Sometimes when you screw up, it’s hard to know what to do to make things right. (I am well versed). The ultimate solution – undoing what was done – is generally not an option. Unless you happen to have a DeLorean, a working flux capacitor, and some plutonium. There are different levels of screw-ups, too. It can be accidental, it can be deliberate. The damage may be to stuff, or it may be to people. It may be transient, it may be permanent. It may affect just one person, it may affect a whole bunch of people.
If you do something horrible, and you are sorry, then – at minimum – you say so. You apologize. And you mean it.
Slavery was (and still is) a horrible thing. It’s a bit like genocide in that I can’t even wrap my head around how someone can be so distorted and deranged to even get near to the consideration that this might be something acceptable for any reason whatsoever. To keep another person as a thing. It’s unconscionable.
We Americans have this history that we are all struggling to deal with, a swirling stew of past injustice, and the pot has boiled for decades – sometimes over – distilling down to a simmering residual that is racism.
The discussion of what to do now is not new; it has been going on for the life of our nation, well before the legal end to slavery. And during that time, it is fair to say that the social environment has slowly evolved. But even as we have made inexorable progress, no one can say that we have reached a state in which we are truly equal, where all traces of the past divisions between whites and blacks in our nation have faded beyond recognition. Far from it. We can still see those effects, and we can even measure them. They are the basis for unequal distributions in education, in employment, in income, even in healthcare. (All of these metrics are proxies for the true disparity: poverty. But that’s for another time).
On one side of the discussion are those who call for reparations. There are many reasons why I don’t believe this is a valid solution, but even if I don’t support the concept, I can at least empathize with someone who feels that slavery was so egregious that compensation on a similar scale is the only fair response.
Moving along a continuum, we get to various forms of affirmative action. My resistance to this concept is very similar to that of reparations: at this stage in the game, these responses only serve to perpetuate racial divide, and I would like to see it continue to tail off into non-existence. But again, that’s my position, and I can fully understand the opposing view.
I hold to a different philosophy, but it is certainly not mine alone: if we are to truly eradicate racism – which means going beyond the tangible acts and measurable divides and eliminating the mentality itself – we must have laws that treat us as equals, and we must have a society that does not tolerate racial bias. And we must have time. Unfortunately, we cannot legislate racism out of the heads of the idiots who harbor it. We just have to be intolerant of their tendencies, and wait for them and their arcane ideology to fade into insignificance.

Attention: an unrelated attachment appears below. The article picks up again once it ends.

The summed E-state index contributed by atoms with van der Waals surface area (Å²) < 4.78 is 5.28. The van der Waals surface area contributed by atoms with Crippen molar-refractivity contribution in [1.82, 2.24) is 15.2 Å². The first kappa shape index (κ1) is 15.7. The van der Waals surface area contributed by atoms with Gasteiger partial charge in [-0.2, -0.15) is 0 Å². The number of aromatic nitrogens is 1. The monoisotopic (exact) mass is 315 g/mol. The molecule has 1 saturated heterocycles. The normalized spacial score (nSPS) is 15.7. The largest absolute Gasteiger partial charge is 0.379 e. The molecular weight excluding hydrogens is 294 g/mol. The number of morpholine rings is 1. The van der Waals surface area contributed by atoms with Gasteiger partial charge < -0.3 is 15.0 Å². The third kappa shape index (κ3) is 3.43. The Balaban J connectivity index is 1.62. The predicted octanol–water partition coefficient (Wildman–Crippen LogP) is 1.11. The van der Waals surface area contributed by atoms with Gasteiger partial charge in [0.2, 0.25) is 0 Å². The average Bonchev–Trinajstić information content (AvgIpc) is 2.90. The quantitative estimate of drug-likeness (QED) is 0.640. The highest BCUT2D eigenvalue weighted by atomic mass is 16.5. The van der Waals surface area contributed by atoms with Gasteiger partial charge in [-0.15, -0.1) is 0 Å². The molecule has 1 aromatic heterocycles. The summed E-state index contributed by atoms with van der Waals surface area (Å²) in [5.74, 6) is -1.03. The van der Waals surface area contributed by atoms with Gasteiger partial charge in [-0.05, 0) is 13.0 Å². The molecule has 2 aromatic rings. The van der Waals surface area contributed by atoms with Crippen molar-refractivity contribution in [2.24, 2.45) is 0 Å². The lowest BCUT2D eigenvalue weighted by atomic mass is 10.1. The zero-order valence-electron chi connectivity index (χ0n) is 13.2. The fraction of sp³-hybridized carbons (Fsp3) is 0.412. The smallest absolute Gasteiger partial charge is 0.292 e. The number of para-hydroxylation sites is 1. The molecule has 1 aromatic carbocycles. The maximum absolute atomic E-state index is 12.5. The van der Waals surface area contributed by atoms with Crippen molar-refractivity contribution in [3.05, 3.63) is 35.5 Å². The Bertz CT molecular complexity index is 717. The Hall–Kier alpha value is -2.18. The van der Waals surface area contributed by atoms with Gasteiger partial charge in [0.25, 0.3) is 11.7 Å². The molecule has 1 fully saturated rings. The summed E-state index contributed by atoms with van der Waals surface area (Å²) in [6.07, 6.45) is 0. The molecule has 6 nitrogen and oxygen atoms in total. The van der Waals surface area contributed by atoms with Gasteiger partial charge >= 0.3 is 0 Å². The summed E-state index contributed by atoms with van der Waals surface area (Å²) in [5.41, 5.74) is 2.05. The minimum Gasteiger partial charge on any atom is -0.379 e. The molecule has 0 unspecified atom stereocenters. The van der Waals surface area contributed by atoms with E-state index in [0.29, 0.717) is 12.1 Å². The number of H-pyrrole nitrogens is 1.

But no matter where you fall on this spectrum, a horrible thing happened. To a lot of people. For a long time. So if we are sorry, we say so. And we mean it.
If you are incapable of recognizing that something might be a reminder of past atrocities, then it’s hard to say you are sorry and have your apology accepted at face value.
Look, I just said I am not for reparations or even affirmative action. But let’s be realistic here: when people living in a country which still has measurable racial disparities ask to remove symbols and monuments that are reminders of a century-long systematic atrocity, it’s not a big ask. It’s a very reasonable ask. In fact, it’s really something that shouldn’t have to be asked. And the response, “But it’s part of our history!” That’s lost on me. Seriously?
First, you can’t do this one favor? It’s that bad, giving up public display of the confederate flag, taking down some statues? Doesn’t it bother you that these things may deeply offend someone else? That it reminds them of that very same history, the part of our nation’s past that I hope you find reprehensible? Does it not worry you that someone else would interpret your support of these displays as evidence of your own persistent racism?
Being called a racist is so offensive to me that I voted for Donald Trump. (It was the last straw).
But if these things don’t bother you, if you are unconcerned for the feelings of others who still struggle with the aftereffects more than 150 years later, if it doesn’t make you uncomfortable that you might – I mean that there is even a shred of a possibility – that someone views you as a racist, then you are part of the problem.
Because it’s not all about you. We can’t ignore the past. People were enslaved. Now people are in poverty. And we are past due moving forward. We are way past due putting this to rest and extending our hands collectively to our fellow Americans, treating them with the respect they deserve. And sometimes that means going out of your way or giving something up, because it’s the right thing to do.
I have been told that I can’t do anything about racism because I am white. Bullshit. Black people can’t do anything about racism. In the past, absolutely. But today, the more the black community fights for equality, the more it perpetuates the residual divide. The only people who can eliminate racism are white people who refuse to allow this to be a persistent stigma in our society. It is up to us to stand up en masse and say, “This happened in our past. It was unconscionable. We were not there; we cannot make up for the harm that was done. But we refuse to allow the mindset to persist, and we will not tolerate those who would treat people differently because of the color of their skin.”
At the very least, we have to say we are sorry. And we damn well have to mean it.